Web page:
22nd November 2019
Joint Committee on Justice and Equality Publish report on Spent Convictions
The Oireachtas Joint Committee on Justice and Equality held a public hearing in July 2019 on the issue of spent convictions*. IPRT gave evidence as a witness in this hearing and the final report was published in October 2019. The Joint Committee explored the potential for reform broadly, with Senator Lynn Ruane’s Criminal Justice (Rehabilitative Periods) Bill 2018, which seeks to expand spent convictions legislation in Ireland and is now (20th Nov 2019) at the Report Stage, forming a large part of the context of the report.
The concept of spent convictions was first introduced into Irish law with the Children Act 2001. In this context, a conviction may become spent after three years, providing no other offence was committed in this period, if the perpetrator is under the age of 18, unless it was an offence tried by the Central Criminal Court. However, until 2016, Ireland was the only EU country with no form of spent convictions regime for adults. The Criminal Justice (Spent Convictions and Certain Disclosures) Act 2016, provided certain, limited provisions for convictions incurred as an adult to become spent. Under the 2016 Act, all motoring offences (except dangerous driving, which is limited to one offence) and all minor public offences dealt with in the District Court may become spent after a ‘rehabilitative period’ after seven years. In addition, one conviction from the District Court or Circuit Court, which results in a custodial sentence of 12 months or less, or a non-custodial sentence of two years or less, may become spent after seven years. If you have two (or more) such convictions, then neither may become spent.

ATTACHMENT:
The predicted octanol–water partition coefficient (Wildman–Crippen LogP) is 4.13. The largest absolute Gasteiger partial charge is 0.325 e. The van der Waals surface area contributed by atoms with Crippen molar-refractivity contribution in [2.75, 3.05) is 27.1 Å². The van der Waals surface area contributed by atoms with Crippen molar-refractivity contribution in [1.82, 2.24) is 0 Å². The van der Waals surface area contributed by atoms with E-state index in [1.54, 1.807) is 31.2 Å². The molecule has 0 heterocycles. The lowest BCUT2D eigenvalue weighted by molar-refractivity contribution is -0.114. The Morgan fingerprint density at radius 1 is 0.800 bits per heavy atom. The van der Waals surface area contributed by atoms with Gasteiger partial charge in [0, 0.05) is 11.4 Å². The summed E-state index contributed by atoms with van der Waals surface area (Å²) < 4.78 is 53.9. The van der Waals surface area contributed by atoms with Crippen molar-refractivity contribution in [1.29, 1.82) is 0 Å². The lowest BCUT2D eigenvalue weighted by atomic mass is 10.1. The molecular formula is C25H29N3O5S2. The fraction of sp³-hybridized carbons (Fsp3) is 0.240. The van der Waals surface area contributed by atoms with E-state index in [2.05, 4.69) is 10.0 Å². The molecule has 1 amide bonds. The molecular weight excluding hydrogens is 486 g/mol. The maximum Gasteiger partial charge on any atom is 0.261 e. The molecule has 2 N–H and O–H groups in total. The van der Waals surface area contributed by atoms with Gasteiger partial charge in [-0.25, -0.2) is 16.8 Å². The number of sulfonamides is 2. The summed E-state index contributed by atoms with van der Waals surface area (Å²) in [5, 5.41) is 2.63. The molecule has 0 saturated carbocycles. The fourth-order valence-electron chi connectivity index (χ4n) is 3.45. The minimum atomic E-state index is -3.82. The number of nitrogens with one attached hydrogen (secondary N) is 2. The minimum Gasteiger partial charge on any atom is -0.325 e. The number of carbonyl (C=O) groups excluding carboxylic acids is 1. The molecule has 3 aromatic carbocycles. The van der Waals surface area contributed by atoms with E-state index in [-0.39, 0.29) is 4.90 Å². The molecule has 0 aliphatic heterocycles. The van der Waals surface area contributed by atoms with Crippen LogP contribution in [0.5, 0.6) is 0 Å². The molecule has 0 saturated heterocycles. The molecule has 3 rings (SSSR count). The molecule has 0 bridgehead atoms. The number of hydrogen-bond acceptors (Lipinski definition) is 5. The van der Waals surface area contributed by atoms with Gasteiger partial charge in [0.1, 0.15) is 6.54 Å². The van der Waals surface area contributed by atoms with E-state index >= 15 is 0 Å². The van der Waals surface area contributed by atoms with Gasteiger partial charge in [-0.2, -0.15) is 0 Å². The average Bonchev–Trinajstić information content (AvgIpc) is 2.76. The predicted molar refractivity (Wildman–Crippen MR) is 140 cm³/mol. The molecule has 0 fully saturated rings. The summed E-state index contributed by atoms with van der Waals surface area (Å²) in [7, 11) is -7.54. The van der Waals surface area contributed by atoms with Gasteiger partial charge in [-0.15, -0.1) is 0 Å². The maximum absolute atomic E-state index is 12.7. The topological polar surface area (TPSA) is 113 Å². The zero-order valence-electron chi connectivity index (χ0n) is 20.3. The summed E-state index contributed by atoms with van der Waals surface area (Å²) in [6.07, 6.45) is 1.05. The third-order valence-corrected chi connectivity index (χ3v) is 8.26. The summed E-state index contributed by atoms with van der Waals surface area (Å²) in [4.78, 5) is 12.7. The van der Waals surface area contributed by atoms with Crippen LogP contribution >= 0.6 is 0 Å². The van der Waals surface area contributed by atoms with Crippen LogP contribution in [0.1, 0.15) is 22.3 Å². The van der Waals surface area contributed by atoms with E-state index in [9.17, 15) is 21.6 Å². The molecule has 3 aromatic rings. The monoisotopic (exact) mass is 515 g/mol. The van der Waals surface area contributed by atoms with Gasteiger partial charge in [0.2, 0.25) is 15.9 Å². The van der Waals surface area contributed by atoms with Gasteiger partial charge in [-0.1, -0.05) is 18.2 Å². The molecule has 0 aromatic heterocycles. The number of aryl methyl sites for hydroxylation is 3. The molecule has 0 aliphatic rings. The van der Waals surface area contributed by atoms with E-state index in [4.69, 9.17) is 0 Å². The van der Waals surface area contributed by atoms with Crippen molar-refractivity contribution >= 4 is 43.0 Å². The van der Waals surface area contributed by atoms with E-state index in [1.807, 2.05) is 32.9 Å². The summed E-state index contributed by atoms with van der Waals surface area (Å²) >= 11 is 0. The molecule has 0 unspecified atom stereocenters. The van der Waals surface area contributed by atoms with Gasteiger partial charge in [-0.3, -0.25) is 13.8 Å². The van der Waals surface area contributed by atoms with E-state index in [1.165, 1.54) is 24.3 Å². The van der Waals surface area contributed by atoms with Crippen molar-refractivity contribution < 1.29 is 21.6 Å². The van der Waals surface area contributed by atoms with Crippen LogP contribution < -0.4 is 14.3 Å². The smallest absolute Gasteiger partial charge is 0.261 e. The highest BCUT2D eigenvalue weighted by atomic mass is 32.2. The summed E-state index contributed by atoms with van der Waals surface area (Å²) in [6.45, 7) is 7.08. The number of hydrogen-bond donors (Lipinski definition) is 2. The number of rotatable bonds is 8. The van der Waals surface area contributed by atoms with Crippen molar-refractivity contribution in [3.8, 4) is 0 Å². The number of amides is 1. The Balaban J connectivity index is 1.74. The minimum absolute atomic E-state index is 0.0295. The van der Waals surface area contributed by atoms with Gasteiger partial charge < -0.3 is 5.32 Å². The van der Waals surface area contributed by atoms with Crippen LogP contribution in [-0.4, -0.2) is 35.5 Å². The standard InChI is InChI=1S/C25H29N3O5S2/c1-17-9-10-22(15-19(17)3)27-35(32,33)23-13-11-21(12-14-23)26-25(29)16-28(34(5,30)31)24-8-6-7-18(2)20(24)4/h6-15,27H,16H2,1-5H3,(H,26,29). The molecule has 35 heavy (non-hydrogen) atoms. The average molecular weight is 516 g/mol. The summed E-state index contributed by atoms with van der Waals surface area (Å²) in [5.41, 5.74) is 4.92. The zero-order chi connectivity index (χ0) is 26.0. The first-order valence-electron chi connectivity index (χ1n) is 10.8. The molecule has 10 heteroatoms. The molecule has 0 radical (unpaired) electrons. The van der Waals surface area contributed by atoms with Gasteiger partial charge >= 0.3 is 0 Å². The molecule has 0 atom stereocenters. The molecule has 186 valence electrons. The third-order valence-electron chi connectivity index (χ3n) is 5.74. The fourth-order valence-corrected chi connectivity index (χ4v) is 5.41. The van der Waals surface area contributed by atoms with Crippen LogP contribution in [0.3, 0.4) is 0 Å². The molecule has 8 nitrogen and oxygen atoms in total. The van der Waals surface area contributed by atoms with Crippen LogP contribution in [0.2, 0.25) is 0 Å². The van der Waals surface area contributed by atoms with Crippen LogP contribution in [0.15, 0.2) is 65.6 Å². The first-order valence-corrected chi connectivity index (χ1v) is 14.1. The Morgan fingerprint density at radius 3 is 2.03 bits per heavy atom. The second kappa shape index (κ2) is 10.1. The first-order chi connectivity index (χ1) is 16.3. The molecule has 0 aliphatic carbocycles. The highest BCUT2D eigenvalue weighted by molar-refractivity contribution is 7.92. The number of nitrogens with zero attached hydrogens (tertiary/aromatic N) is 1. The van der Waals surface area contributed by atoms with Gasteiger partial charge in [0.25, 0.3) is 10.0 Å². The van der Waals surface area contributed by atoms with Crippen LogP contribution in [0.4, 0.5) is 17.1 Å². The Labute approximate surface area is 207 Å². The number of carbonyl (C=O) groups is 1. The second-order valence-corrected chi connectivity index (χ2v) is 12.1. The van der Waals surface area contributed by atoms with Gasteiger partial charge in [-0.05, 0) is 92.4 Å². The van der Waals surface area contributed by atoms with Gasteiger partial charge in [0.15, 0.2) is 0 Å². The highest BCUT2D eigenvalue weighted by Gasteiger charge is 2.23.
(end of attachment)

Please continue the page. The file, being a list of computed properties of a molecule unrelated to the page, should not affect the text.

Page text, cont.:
A fair spent convictions regime has been shown to reduce recidivism, benefits the individual in progressing with their lives and also benefits society. Excluded convictions, which can never become spent, include sexual offences and any crime dealt with by the Central Criminal Court, and the 2018 Bill does not change this.
*When a conviction becomes spent, you are not obligated to disclose it when, for example, applying for a job or an educational course. In general, employers cannot ask you to disclose convictions that have become spent, but a number of exceptions apply.
Recommendations of the Oireachtas Joint Committee Report (2019):
IPRT welcomes the recommendations of Joint Committee report and the commitment from government to work alongside Senator Ruane towards enacting the 2018 Bill.